The Gaia hypothesis invites us to imagine Earth as an integral living system in order to explore the mechanisms by which life helps create and maintain the conditions for life, such as an oxygenated atmosphere.
“The Gaia theory proposes that organisms contribute to self-regulating feedback mechanisms that have kept the Earth’s surface environment stable and habitable to life” [Lenton 2000: 439]. This theory was developed by James Lovelock, a chemist who observed that Earth’s atmosphere is in a constant state of disequilibrium,
in which highly reactive gases, such as methane and oxygen, exist together at levels that are different by many orders of magnitude from photochemical steady states. Large, biogenic ﬂuxes of gases are involved in maintaining such disequilibrium. This perturbed state is remarkable in that the atmospheric composition is fairly stable over periods of time that are much longer than the residence times of the constituent gases, indicating that life may regulate the composition of the Earth’s atmosphere. This concept became the foundation of Gaia theory [Lenton 2000: 439].
The theory is based on the evolutionary biology concept of natural selection, focusing on traits that alter the environment and the resulting feedback from that environmental change on the organisms with the traits that produced it. Lenton offers a few examples to illustrate such feedbacks, starting with the “Daisyworld” model, where black pigment in daisies confers advantage in an environment with below-optimal temperatures. By absorbing heat, the black daisies grow better than their white counterparts and their population dominates. The global effect of a growing population of individually warm daisies raises the overall temperature of the world. At this point, the population of white daisies begins to rebound and the global temperatures cool again.
Gaia theory aims to be consistent with evolutionary biology and views the evolution of organisms and their material environment as so closely coupled that they form a single, indivisible, process. Organisms possess environment-altering traits because the beneﬁt that these traits confer (to the ﬁtness of the organisms) outweighs the cost in energy to the individual [Lenton 2000: 440].
Some activities that alter the environment are so advantageous (to the organisms carrying out the activities) that they become widespread, fundamental properties of organisms. (An example is photosynthesis, the implications of which have been studied by modelling the Archaean–Proterozoic transition.) Other activities are favorable only under particular environmental conditions and hence are subject to selection. In such cases, it is often changes in one environmental variable that determine whether a trait remains selectively favorable. If the spread of the trait alters this environmental variable, it also alters the forces of selection determining its own value [Lenton 2000: 442].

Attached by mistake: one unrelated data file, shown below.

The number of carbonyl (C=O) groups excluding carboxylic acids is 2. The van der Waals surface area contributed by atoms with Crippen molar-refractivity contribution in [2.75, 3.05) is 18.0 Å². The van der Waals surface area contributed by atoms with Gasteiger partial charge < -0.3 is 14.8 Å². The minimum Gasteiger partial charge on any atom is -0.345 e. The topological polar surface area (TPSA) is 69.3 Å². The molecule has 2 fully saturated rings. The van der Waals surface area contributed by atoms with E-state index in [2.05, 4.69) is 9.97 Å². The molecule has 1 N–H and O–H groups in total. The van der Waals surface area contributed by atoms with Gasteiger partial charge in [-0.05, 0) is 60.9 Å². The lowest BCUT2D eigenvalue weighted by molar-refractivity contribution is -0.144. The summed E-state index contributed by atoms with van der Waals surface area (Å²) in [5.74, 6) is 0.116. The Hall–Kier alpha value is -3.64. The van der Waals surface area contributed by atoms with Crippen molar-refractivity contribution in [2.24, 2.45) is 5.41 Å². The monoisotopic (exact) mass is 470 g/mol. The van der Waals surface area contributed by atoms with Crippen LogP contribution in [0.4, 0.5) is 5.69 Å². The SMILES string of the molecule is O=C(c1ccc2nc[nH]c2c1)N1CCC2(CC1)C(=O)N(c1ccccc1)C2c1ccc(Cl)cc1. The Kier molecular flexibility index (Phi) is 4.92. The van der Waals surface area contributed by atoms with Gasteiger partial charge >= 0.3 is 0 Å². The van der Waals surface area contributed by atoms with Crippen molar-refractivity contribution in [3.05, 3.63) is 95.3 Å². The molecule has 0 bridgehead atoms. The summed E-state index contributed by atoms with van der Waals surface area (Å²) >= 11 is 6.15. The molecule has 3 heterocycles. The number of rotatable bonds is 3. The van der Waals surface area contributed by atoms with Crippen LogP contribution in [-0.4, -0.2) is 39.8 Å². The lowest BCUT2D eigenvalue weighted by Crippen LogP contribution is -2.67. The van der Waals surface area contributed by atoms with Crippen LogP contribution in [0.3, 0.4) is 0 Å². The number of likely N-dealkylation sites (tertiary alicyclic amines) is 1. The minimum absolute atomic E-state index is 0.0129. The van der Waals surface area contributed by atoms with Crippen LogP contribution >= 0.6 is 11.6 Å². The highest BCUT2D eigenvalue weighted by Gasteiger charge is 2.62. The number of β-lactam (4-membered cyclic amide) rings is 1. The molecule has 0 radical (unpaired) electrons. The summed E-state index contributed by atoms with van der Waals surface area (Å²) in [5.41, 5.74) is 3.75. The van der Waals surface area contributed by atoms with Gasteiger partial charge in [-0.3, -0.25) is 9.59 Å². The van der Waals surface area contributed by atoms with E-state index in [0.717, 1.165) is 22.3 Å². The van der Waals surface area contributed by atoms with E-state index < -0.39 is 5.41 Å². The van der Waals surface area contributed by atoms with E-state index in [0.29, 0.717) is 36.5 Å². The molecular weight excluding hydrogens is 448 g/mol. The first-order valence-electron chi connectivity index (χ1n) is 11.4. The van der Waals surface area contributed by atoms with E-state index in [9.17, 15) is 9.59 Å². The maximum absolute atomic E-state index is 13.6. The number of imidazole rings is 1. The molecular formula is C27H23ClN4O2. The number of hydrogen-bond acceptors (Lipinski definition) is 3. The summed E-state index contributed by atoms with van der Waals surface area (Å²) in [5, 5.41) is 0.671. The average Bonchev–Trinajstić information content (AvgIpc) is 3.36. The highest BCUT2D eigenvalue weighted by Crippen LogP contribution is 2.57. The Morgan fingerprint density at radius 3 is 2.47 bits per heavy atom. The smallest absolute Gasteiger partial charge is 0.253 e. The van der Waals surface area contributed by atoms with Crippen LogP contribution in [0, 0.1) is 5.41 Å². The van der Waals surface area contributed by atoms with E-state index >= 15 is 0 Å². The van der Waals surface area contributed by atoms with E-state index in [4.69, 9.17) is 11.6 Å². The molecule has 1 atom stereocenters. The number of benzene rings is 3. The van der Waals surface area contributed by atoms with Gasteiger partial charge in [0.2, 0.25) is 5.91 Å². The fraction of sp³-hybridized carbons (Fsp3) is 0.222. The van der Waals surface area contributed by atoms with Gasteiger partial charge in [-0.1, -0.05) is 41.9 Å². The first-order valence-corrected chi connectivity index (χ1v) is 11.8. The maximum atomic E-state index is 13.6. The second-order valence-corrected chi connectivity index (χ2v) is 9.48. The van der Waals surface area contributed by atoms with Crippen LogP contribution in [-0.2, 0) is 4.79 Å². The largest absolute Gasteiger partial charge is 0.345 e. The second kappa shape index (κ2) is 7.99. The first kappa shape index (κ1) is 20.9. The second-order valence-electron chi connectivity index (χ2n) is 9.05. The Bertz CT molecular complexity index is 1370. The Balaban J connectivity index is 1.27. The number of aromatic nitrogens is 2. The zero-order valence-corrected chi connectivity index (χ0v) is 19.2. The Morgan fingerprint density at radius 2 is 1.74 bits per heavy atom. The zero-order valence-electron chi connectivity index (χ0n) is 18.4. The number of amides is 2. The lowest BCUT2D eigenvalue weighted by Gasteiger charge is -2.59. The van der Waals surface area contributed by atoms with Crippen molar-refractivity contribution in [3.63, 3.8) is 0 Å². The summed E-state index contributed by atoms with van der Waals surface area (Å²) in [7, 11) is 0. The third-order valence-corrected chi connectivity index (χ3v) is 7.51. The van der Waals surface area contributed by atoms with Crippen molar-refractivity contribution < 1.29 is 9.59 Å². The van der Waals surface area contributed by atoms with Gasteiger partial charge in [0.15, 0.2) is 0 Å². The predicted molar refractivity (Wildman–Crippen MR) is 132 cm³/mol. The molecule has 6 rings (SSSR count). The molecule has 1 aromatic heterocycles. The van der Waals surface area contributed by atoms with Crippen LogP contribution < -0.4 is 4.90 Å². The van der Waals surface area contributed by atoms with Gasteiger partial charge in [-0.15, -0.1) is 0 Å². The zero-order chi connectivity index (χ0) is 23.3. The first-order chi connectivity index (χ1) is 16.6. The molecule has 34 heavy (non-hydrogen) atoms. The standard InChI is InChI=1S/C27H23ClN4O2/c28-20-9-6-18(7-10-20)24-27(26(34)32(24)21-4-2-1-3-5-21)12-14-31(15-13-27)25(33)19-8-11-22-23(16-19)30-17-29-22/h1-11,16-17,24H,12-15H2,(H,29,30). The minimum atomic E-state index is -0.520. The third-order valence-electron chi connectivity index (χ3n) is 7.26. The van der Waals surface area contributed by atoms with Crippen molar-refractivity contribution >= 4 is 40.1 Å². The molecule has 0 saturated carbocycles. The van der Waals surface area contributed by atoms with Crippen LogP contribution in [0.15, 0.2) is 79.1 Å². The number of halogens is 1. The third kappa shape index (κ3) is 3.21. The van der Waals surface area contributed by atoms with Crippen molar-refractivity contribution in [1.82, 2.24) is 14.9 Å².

Furthermore, ecosystems-level environmental feedbacks can be understood in terms of natural selection. For example:
The trees of the Amazon rainforest, through generating a high level of water cycling, maintain the moist environmental conditions in which they can persist (a positive feedback on growth and selection). Nutrients are also effectively retained and recycled. If too much forest is removed, the water-regulation system can collapse, the topsoil is washed away and the region reverts to arid semi-desert, a change that may be difﬁcult to reverse [Lenton 2000: 445].
Lenton explains that while there are geochemical mechanisms involved in regulating the climate, “it is clear that organisms are involved in many environmental feedbacks on Earth, and their effects need to be considered” [Lenton 2000: 441]. For example, acid rain weathers calcium-silicate rocks resulting in the formation of calcium carbonate by removing carbon dioxide from the atmosphere, thus cooling the Earth. Warmer average global temperatures would lead to more rain, thus more weathering and the cooling effects of that negative, self-correcting feedback. “However, geochemical feedbacks [such as this one] operate slowly and are not very responsive to perturbation” [Lenton 2000: 441]. Rock weathering organisms can amplify the weathering effects of the rain, hastening the negative feedback. Thus, there’s an intertwining of processes that regulate the climate.
The significance of this article is that if life has been at least partly responsible for creating and maintaining the habitability of Earth’s climate for the past 3.5 billion years, then it has a key role to play today as we grapple with how to keep global temperatures from rising above 1.5C. Ecosystems are clearly victimized by climate chaos, while also being directly damaged by avoidable human activity, such as land-clearing for development and agriculture and the ubiquitous use of chemical toxins and plastics. Yet if ecosystems are also a driver of climatic conditions, then it is critical to protect them from further harm and to nurture their growth and stability. Humans can become Gaia’s nursing team – we can improve the conditions for her recovery to the point when her own systems kick in and bring her back to health.
Lenton, Timothy M., 1998, Gaia and natural selection, Nature 394, https://www.nature.com/articles/28792.